A selection assessment is the most frequently used type of assessment and part of a selection procedure. The selection assessment often takes place towards the end of the procedure, to test the candidates' suitability for the position in question.
The goal of a selection assessment
A selection assessment is an attempt to get a better understanding of how the candidate would perform in the position applied for. The assessment is used based on the idea that suitability does not really show when using questionnaires, letters and interviews. This is because candidates often will say what they think the employer wants to hear, so only practical simulations can clearly demonstrate how a person responds in certain situations.
The components of a selection assessment depend on the position being applied for. For an executive position, the focus will be on testing the candidates' leadership qualities, for other positions the emphasis can be, for example, on communication skills.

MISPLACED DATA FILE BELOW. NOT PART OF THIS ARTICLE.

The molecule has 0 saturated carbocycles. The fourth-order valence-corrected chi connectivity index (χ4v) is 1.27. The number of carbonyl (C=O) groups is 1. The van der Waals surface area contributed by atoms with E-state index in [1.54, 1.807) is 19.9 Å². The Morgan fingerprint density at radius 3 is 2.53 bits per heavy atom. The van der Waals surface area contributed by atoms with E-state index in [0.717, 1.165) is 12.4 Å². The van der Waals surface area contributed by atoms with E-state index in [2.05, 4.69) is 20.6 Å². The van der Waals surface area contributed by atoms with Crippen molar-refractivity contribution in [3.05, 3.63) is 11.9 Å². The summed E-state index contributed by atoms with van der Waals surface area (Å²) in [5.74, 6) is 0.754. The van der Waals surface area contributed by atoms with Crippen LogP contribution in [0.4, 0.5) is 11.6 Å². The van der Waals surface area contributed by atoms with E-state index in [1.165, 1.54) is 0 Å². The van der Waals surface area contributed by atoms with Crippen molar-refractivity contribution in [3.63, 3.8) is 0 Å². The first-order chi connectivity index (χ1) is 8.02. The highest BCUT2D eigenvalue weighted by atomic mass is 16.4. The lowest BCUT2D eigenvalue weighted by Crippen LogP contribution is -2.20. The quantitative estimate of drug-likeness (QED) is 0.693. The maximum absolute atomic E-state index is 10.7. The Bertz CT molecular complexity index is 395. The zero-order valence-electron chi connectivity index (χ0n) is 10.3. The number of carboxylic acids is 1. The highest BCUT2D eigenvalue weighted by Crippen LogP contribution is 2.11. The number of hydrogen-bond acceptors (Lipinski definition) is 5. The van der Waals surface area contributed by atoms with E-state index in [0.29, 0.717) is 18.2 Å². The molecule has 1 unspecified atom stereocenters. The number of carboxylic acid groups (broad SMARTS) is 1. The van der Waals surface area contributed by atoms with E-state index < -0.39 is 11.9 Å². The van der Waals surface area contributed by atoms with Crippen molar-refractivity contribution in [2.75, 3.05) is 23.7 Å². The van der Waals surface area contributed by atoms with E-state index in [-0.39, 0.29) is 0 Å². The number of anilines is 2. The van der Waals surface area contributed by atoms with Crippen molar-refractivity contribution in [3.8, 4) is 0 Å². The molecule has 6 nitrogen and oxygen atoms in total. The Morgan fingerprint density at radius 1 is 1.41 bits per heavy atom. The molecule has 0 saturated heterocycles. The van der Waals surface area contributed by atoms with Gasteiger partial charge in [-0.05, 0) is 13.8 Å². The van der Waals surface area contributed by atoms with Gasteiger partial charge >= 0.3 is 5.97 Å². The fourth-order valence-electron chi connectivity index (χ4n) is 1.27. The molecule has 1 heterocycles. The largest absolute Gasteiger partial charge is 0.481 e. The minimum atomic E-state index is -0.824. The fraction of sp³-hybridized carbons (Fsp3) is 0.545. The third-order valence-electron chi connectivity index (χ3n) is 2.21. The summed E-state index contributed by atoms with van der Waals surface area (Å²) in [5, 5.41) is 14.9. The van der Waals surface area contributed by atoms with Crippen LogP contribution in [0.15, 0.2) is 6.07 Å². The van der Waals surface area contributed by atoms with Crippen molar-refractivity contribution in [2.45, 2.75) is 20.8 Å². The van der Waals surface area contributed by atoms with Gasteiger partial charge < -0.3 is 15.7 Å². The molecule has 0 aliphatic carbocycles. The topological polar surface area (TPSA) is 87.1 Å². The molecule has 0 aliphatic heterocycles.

Frequently used components of an assessment include the mailbox exercise, fact finding and role-playing. Intelligence tests and interviews are often part of a selection assessment as well. To prepare for an assessment, you can practice different tests. For example, you can try the free IQ test.
Following the assessment, a report will be drafted describing the conclusions on each candidate. As a candidate, you will always be the first to see this assessment report and you have the right not to agree to the report being sent to the employer. However, if you do not agree to this, your chances of getting the job will be practically nil.
Selection assessments are often performed by independent companies that conduct assessments on behalf of different companies. In that case, the assessment will take place in the offices of the assessment company. Some companies, especially larger ones, organise their own assessments and in that case the assessment will take place in the company itself.
In the case of internal reorganisations, career assessments are often used. Read more about the career assessment.